# Imputation & Encoder Tool (MILO Pro)
A unique and powerful tool that dramatically expedites your Pre-Machine Learning dataset preparation / cleaning process.
It allows you to iteratively Impute missing values (with our powerful imputation tool) while also allowing the simultaneous conversion of your text data within your dataset to numerical values (when needed) through our combined encoder platform (which converts columns with non-numerical data into numeric values).
In order for a dataset to be used in MILO, the data needs to be numerically represented (i.e. No text) and missing values must also be removed or filled-in appropriately through statistically sounds processes (imputed). The Pro version of MILO offers a very powerful and unique tool to handle both these tasks simultaneously (iterative imputation and text conversion through the encoder). These steps are automated through this App as shown below. This is how it works:
Navigate to the Preprocessing Tools from the MILO home page and then select the Imputation & Encoder Tool.
Start by selecting the dataset(s) of interest. You may use a single data set, or, if you have multiple data files you can process them all together. However, imputation should not be applied to generalization test data and should be only confined to one’s training/initial validation data. So, as a general rule, one should only use this tool for a single data file, specifically the training dataset only (to ensure more realistic performance measures from one’s final ML model).
The data files must be in a CSV file format. Excel, Keynote, Google Docs or other database tools allow you to save the file in this format. The column names and number of columns should also match between the files if processing multiple files.
Next, select your target column from the dropdown (as shown below).
Click the Evaluate Files button to analyze your files.
Data regarding the number of rows, columns, and missing values will be displayed.
If your dataset has missing values and more than 2000 rows or 50 columns, imputation can take a significant amount of time, depending on the performance of your computer. You may see a warning about this while your files are being analyzed. The decision to use imputation will be covered later in this tutorial.
The next step is to evaluate the target column. The target column needs to only have two values. If the values are not designated 0 and 1, an option on how to encode the two values to 0 and 1 will be provided. This can be manually adjusted (as shown below).
Next, if the dataset is missing data, the features with the most missing data will be shown graphically. If one or several features (columns) appear to have significant amounts of missing data, it may be beneficial to remove the feature (column). Any columns to be removed can be selected under the “Column Removal” drop down.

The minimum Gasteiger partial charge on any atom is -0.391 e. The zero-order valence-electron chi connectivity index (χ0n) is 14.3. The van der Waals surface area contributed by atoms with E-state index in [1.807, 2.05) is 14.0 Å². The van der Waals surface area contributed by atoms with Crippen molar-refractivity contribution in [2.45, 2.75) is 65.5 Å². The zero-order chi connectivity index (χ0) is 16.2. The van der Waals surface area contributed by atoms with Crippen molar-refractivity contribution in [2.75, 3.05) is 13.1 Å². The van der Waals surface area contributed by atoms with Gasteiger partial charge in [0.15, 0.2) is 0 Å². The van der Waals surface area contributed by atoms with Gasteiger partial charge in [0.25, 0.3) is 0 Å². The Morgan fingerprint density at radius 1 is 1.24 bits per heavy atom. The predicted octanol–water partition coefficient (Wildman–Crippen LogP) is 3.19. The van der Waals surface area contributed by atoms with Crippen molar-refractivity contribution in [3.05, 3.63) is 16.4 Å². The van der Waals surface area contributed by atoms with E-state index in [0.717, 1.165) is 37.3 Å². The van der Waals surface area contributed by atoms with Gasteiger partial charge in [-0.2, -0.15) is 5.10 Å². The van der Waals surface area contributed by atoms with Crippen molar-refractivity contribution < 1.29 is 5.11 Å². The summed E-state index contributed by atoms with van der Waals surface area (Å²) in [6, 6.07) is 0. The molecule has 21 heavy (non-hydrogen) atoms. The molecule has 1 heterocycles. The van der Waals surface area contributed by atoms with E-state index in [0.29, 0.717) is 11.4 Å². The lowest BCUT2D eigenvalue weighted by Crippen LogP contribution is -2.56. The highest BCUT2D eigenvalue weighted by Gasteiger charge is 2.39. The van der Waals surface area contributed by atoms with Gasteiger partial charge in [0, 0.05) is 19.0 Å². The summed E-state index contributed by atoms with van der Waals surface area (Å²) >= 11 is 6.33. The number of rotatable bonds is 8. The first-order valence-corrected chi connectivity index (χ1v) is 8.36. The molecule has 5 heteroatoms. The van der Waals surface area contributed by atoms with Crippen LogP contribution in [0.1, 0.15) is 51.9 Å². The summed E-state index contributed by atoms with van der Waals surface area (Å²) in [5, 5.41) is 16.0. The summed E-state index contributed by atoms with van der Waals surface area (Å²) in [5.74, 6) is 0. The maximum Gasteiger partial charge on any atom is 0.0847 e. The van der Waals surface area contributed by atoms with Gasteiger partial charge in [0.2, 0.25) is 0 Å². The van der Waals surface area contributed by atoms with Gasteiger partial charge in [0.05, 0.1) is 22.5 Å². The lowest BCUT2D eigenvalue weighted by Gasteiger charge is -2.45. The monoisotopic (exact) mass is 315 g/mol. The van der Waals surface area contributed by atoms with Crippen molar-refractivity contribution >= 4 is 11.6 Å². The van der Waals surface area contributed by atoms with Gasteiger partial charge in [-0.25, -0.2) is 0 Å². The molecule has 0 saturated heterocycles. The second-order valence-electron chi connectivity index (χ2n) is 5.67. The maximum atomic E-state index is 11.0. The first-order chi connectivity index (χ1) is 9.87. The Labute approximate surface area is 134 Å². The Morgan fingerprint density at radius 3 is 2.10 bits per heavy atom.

Next, if the dataset has features that have non-numerical values such as text or letters (e.g. categories A, B, C, D, and E), the tool will automatically detect these and convert each category into a separate binary column to give the necessary numeric representation for use in MILO. For example, if there are five possible categories, five columns will be created.
Earlier the option to remove features with significant missing values was provided. If any missing values are still present in the dataset, the option to either impute the missing values or remove the rows with missing values are now presented.
A summary of the changes to the files are also provided. For the example files, the mitosis feature has been changed into five binary representations of each of the five categories originally found in this feature (A, B, C, D, and E).
Additionally the number of rows will be decreased because of missing data. Rows that are dropped from the dataset are provided in a separate file automatically.
Alternatively, the impute option can be selected. Instead of dropping rows, the missing values are imputed based on the existing data. In either export, the option to include the index of the rows is also provided.
If you are processing your Generalization Testing data, we strongly advise against using imputation on this data set. We only recommend use of imputation on training data.
If your dataset has more than 30% missing values, we advise against using imputation as the imputed values can more significantly distort your model.
Finally, selecting “Finalize Files” will generate a zip file with the output.
As noted above, if your dataset is >2000 rows or >50 features, imputation can take significant time to complete.